Yes, But Did He Say, "FORSEEABLE Future"?
Looks like investors have begun to sit up and take notice of the business conditions surrounding the world's major corporations. Greenspan's comments last Friday highlighted by Jim Brown over the weekend - rising mortgage rates, auto sales black hole for 2002, bottomed energy prices, increased consumer debt, rising unemployment - apparently had a chance to sink in. When Greenspan said, "significant risks in the near term", that was all it took to un-nerve the markets, and carried through today.
Le me point out that the Fed has a notoriously bad record of gauging business strength or weakness and has always prefaced their comments with "in the foreseeable future", "going forward", or "in the near term". Straight up question: has this Fed ever been correct about the foreseeable future, in the near term, going forward? Hmmm - let us think. . .no. Neither the Fed nor anyone else has even the slightest ability to predict the economic turnaround that is (oops, was) sure to come in late 2001, the first half of 2002, the second half of 2002, or even late 2003. So when you hear the words, "in the near term", you can be sure the Fed has no idea what's coming and is reacting to the economy the same as a race car driver reacts to the road using his rearview mirror in hopes that he'll find his way to the finish line. The future is never foreseeable for the Fed.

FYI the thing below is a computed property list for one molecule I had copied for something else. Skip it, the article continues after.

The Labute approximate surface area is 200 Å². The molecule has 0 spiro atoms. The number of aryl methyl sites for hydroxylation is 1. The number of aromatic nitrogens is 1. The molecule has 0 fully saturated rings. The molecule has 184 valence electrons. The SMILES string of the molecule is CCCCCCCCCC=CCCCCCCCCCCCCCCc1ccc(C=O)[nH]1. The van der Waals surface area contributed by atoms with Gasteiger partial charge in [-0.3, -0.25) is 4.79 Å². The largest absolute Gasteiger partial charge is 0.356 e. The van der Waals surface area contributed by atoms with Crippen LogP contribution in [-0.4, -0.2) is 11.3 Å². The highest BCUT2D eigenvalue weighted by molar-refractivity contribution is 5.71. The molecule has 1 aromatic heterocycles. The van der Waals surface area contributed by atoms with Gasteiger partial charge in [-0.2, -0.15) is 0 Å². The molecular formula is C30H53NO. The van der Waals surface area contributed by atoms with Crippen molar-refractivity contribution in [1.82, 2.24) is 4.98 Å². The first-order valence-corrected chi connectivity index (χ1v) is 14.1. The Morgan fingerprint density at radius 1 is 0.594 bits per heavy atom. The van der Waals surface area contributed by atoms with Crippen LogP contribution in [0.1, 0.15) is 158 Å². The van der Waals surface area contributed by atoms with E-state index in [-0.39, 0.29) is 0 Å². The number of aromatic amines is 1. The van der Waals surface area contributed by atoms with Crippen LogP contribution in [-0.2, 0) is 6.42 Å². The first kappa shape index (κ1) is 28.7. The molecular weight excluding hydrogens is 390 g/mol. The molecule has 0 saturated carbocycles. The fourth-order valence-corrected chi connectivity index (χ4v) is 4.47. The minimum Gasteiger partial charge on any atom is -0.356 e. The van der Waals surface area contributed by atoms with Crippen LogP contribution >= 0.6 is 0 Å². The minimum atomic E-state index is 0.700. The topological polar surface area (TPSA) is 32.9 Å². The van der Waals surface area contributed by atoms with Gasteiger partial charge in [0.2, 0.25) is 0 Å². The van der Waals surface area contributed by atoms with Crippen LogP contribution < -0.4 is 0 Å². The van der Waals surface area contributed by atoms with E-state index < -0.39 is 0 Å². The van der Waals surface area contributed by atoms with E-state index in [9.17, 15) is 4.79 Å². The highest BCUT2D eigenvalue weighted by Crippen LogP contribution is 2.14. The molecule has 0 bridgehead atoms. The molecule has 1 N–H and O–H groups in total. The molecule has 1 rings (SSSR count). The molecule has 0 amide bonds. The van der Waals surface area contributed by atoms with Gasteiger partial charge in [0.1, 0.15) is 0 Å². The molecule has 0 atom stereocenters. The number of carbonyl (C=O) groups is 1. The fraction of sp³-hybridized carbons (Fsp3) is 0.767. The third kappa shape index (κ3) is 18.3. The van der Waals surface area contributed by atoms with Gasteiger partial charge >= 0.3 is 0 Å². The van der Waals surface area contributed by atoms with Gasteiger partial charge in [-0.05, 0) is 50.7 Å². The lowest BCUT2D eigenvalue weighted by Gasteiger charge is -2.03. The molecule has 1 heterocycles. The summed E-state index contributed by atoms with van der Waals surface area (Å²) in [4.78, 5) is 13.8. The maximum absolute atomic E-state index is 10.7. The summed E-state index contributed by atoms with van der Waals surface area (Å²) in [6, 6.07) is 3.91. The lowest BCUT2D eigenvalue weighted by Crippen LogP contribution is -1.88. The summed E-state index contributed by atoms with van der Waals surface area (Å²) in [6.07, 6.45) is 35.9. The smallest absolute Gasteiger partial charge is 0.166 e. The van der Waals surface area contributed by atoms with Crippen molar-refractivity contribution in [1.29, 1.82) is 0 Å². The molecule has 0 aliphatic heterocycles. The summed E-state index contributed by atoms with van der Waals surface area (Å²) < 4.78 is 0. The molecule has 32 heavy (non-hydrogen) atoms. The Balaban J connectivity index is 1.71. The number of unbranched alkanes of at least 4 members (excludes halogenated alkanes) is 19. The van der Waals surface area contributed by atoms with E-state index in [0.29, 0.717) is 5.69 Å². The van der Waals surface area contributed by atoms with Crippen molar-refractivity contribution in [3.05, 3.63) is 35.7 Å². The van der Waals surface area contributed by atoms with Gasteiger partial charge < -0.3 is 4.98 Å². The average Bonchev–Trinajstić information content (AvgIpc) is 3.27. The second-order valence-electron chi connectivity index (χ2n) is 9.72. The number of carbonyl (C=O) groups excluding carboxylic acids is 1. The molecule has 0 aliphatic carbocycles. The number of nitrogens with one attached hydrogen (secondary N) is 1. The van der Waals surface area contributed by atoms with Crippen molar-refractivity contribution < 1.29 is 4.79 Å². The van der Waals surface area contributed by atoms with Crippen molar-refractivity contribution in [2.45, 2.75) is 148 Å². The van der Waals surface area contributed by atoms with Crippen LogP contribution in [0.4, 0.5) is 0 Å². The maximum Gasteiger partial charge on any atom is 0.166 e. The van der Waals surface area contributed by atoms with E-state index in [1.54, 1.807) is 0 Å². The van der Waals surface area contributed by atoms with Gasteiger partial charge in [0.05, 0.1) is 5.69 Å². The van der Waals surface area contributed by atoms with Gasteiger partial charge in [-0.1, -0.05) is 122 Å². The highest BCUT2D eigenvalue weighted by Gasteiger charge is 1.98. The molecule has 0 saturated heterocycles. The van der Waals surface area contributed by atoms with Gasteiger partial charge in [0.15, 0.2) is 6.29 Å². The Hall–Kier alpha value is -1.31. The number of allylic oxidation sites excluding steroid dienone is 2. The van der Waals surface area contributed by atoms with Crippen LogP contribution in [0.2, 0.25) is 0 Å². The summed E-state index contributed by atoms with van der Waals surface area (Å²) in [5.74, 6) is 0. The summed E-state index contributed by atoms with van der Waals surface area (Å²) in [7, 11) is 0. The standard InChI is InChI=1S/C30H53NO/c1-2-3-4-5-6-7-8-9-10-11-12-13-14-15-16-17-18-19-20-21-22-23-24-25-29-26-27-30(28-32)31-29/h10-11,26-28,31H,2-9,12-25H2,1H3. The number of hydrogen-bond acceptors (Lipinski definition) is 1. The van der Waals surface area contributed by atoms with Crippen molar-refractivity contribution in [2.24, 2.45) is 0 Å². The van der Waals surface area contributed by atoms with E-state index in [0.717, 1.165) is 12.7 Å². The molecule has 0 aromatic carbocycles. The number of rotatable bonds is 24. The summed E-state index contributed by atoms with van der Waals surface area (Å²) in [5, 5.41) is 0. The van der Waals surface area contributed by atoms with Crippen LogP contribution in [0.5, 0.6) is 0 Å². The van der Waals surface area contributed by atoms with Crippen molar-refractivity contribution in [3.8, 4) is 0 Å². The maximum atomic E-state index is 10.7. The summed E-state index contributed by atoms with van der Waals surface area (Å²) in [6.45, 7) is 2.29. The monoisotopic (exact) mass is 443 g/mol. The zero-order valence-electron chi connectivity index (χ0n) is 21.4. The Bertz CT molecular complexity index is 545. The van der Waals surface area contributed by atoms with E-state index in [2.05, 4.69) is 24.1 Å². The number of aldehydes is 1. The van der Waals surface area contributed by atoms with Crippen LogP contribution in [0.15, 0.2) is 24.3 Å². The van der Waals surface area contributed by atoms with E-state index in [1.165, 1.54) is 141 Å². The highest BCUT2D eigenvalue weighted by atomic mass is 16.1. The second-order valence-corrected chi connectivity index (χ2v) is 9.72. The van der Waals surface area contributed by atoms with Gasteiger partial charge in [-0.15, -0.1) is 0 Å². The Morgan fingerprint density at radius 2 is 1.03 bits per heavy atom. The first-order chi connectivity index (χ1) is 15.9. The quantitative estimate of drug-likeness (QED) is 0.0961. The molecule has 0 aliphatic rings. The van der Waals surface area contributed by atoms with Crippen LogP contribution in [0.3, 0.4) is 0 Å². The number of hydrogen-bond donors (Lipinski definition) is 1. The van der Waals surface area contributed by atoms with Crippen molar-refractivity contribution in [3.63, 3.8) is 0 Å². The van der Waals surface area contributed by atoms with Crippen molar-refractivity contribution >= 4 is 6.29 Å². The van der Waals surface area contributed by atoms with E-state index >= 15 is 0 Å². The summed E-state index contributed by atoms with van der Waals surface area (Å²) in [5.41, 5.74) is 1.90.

Back to the subject - The Fed's Friday comments carried through further today as investors become increasingly nervous about valuations. The hope is that earnings are going to have to rise fast (beginning tomorrow with Intel [INTC]) or prices will have to fall to solve the valuation puzzle. Those fellow traders among us that were former Skybox subscribes know where I stand on that issue. I've been harping a long time that stocks are overvalued, that current economic conditions would not support values, and that a consensus of bullish analysts are typically wrong. If the charts are any indication, long-term investors in tech stocks may be about to get another lesson on the value of going short, protective puts, and/or stop losses.
Whether we want to believe it or not, we are in a primary bear trend, which is always marked by negative surprises - Enron collapse, Arthur Anderson document shredding, K-Mart's junk debt status with the possibility of bankruptcy, Ford laying off 35K employees, Merrill Lynch laying off 9K employees, Polaroid (PRD) files for bankruptcy, and an epidemic of Fed heads ever so concentrated around the central theme of "substantial near-term risks to the economy". [Editorial translation: the concept of the market anticipating an economic rebound is turning to vapor.] Anyone of these could easily be ignored (as in the past). However, that they all happen together is not coincidence. That is what happens in a primary bear market and more are sure to come. Accordingly keep your ears open for "accounting irregularities" as more companies are called to the mat for one- time, extra, additional, optional, non-recurring charges purposely excluded in "pro-forma" earnings. Honest people call it by its real name - losing money.